Banking & Capital Markets

Little Drama In IPO Market

Only Petco to brave the market. Elsewhere: Disney reaffirms plan to separate audit and non-audit services. Plus: Dr. Noe's at it again.
John GoffFebruary 19, 2002

This week in capital markets doesn’t look nearly as interesting as last week in capital markets. Indeed, only one company — Petco Animal Supplies Inc. — is slated to go public over the next few days. Petco management, which reported company revenues of $1.2 billion in 2001, expects to raise around $275 million in the IPO.

A noteworthy event, particularly in this IPO-starved environment. Still, it’s not likely Petco’s IPO will offer up the same drama as the PayPal initial public offering, which finally came to market on Feb. 18. As you recall, we reported early last week that the online payment specialist had put its floatation on hold. The reason? Rival Internet payment company CertCo had filed an infringement lawsuit against PayPal, claiming PayPal’s system violates CertCo’s patent for a method for making payment and transactions in an electronic payment system.

As if that wasn’t enough, PayPal management also revealed that regulators in Louisiana had balked at the company’s request for a business license. Apparently, regulators in the bayou state said they were still trying to determine if PayPal’s service qualifies as an unauthorized banking service.

Tough stuff. Given those sorts of problems, you’d think the last thing managers at PayPal would want to do is sell shares on the open market. But after one push back on the launch date, PayPal management went ahead with the IPO last Thursday. Remarkably, the share price of PayPal common jumped over 50 percent on the opening day of trading — the highest bump up in opening day trading this year.

Even more remarkable: PayPal is the first E-commerce company to go public since outsourcer Loudcloud went public last March. And while that may indeed seem a long time between drinks, keep in mind that Loudcloud was the only Internet specialist to launch an IPO in all of 2001.

Disney Confirms Auditor Plan

At the opening of the Walt Disney Co.’s annual shareholder meeting today, company CEO Michael Eisner reiterated Disney’s new prohibition on hiring its auditor to provide consulting services. Disney first announced the plan in a conference call to analysts on Jan 31. “We’ve been very prudent in this area over the years, with close and active oversight by the Audit Committee,” Eisner told Disney shareholders gathered in Hartford, Connecticut. “But, in the current world, it’s become more important than ever to make sure that our shareholders — and the market as a whole — have full confidence in our financial reports, including the integrity of the auditing process.”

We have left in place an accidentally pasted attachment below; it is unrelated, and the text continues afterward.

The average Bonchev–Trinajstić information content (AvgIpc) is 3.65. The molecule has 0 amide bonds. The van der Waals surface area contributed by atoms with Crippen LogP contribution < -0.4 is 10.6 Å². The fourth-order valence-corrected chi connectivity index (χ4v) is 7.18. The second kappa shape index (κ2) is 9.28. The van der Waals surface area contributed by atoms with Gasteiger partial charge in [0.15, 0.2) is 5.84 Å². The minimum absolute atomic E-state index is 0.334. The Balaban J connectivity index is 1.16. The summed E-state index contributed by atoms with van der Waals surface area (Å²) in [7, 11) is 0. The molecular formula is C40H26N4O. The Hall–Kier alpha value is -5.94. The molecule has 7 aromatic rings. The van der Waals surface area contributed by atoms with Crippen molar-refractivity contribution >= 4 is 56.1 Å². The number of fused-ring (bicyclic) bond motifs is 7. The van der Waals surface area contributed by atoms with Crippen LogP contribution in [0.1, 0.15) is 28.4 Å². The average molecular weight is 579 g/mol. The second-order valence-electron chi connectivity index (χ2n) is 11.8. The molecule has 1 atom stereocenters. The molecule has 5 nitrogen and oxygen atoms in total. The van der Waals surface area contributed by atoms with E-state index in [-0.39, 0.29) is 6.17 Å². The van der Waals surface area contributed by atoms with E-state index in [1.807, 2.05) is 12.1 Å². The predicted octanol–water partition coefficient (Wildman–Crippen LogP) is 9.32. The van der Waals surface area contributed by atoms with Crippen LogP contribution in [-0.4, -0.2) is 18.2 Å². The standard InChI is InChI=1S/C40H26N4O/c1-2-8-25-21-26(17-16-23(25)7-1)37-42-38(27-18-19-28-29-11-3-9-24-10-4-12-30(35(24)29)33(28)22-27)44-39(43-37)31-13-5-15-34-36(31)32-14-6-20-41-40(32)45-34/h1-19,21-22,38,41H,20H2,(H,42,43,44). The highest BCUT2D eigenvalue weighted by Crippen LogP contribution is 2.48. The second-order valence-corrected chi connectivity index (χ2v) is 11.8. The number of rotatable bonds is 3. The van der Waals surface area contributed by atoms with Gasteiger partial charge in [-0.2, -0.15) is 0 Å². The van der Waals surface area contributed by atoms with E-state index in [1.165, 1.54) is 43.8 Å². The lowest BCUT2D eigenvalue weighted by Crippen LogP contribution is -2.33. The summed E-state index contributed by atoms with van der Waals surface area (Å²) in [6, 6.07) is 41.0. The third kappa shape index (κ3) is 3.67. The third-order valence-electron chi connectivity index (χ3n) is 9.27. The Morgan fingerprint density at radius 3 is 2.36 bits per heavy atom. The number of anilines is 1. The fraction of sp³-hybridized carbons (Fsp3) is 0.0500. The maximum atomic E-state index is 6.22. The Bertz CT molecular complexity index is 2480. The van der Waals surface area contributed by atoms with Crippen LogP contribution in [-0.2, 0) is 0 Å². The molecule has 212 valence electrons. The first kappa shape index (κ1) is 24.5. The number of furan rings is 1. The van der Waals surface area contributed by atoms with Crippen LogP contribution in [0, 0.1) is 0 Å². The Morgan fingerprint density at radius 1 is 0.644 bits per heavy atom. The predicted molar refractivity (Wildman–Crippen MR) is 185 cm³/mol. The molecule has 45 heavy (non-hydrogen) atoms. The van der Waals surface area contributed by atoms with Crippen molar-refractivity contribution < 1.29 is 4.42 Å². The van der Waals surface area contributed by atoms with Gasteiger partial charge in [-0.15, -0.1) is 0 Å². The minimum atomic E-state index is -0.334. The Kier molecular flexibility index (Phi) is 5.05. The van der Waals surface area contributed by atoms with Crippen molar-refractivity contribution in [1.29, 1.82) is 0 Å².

Ironically, Disney shareholders don’t seem to have full confidence in the plan to ensure that shareholders have full confidence in the company’s financial reports. A preliminary count of shareholder votes showed that about 648,000 were against the plan, with a little over 473,000 favoring it. Disney intends to go ahead with the policy — notwithstanding the final vote count.

That, of course, must thrill executives at current Disney auditor, PricewaterhouseCoopers. According to a Disney proxy, PwC took in $8.7 million in auditing fees from the Magic Kingdom in 2001. By contrast, the Big Five firm booked $32 million in non-audit fees from Disney.

The consultancy did get some good news out of Hartford on Tuesday, however. By a wide margin, Disney shareholders ratified a company resolution to keep Pwc on as independent accountant.

The Over-the-Hill Gang

In case you missed it: on Thursday, the Securities and Exchange Commission filed fraud charges against career swindler Clifford Goldstein — long known to law authorities as “Dr. Noe.” The SEC charged Dr. Noe with bilking at least 20 investors — including corporate investors — out of nearly $1.1 million in an elaborate fraud known as a prime bank scheme.

Dr. Noe, known to his friends as Cliff, is a 71-year-old high school dropout who’s managed to pull a string of multi-million dollar swindles since the 1970s. Dr. Noe has already served prison time for wire fraud, mail fraud and forgery. His brother, Paul Noe, 74, also has an extensive criminal record, including convictions and prison sentences for embezzlement, larceny and wire fraud.

This time around, the SEC complaint alleges that Goldstein, Noe and their companies sold wholly fictitious securities that they described as “stand-by letters of credit” sold by “top ten European banks.” According to the complaint, the prime bank schemes were promoted through in-person solicitations and over the Internet.

The SEC claims Dr. Noe and associates typically targeted managers working at cash-strapped companies in urgent need of financing, as well as sophisticated investors looking for high returns in short periods of time. In some instances, the defendants promised to double investors’ money in 13 weeks. Instead, the complaint charges, they pocketed the money for their own personal use.

In its complaint, the SEC alleges that the defendants violated the antifraud provisions of the federal securities laws, Section 17(a) of the Securities Act of 1933 and Section 10(b) of the Securities Exchange Act of 1934 and Rule 10b-5 thereunder. Both Goldstein and Noe were alive when the two acts were passed. We just thought we’d mention it.

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